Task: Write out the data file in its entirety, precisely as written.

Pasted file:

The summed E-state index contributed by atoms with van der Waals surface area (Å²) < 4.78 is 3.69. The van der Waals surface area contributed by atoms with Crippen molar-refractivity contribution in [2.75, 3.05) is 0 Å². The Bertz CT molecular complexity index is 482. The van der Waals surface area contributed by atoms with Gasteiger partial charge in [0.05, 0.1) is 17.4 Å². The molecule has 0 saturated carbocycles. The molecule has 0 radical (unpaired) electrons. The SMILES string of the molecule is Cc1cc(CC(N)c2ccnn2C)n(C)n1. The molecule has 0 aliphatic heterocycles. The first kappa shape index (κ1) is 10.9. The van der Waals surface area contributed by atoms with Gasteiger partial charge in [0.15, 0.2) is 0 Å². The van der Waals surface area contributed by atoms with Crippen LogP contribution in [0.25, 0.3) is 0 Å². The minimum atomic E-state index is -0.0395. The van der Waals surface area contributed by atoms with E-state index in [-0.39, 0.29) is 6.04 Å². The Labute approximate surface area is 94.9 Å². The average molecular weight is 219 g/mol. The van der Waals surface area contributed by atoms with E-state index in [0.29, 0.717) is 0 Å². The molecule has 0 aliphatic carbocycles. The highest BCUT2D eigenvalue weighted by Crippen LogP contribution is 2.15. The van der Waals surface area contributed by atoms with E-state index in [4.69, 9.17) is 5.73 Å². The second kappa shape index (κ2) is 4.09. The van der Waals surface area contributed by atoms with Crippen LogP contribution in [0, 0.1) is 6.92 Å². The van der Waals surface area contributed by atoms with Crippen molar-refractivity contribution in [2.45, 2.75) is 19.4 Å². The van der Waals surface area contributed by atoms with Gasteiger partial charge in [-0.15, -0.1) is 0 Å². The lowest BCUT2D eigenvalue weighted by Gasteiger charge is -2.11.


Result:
The summed E-state index contributed by atoms with van der Waals surface area (Å²) < 4.78 is 3.69. The van der Waals surface area contributed by atoms with Crippen molar-refractivity contribution in [2.75, 3.05) is 0 Å². The Bertz CT molecular complexity index is 482. The van der Waals surface area contributed by atoms with Gasteiger partial charge in [0.05, 0.1) is 17.4 Å². The molecule has 0 saturated carbocycles. The molecule has 0 radical (unpaired) electrons. The SMILES string of the molecule is Cc1cc(CC(N)c2ccnn2C)n(C)n1. The molecule has 0 aliphatic heterocycles. The first kappa shape index (κ1) is 10.9. The van der Waals surface area contributed by atoms with Gasteiger partial charge in [0.15, 0.2) is 0 Å². The van der Waals surface area contributed by atoms with Crippen LogP contribution in [0.25, 0.3) is 0 Å². The minimum atomic E-state index is -0.0395. The van der Waals surface area contributed by atoms with E-state index in [-0.39, 0.29) is 6.04 Å². The Labute approximate surface area is 94.9 Å². The average molecular weight is 219 g/mol. The van der Waals surface area contributed by atoms with E-state index in [0.29, 0.717) is 0 Å². The molecule has 0 aliphatic carbocycles. The highest BCUT2D eigenvalue weighted by Crippen LogP contribution is 2.15. The van der Waals surface area contributed by atoms with E-state index in [4.69, 9.17) is 5.73 Å². The second kappa shape index (κ2) is 4.09. The van der Waals surface area contributed by atoms with Crippen LogP contribution in [0, 0.1) is 6.92 Å². The van der Waals surface area contributed by atoms with Crippen molar-refractivity contribution in [2.45, 2.75) is 19.4 Å². The van der Waals surface area contributed by atoms with Gasteiger partial charge in [-0.15, -0.1) is 0 Å². The lowest BCUT2D eigenvalue weighted by Gasteiger charge is -2.11.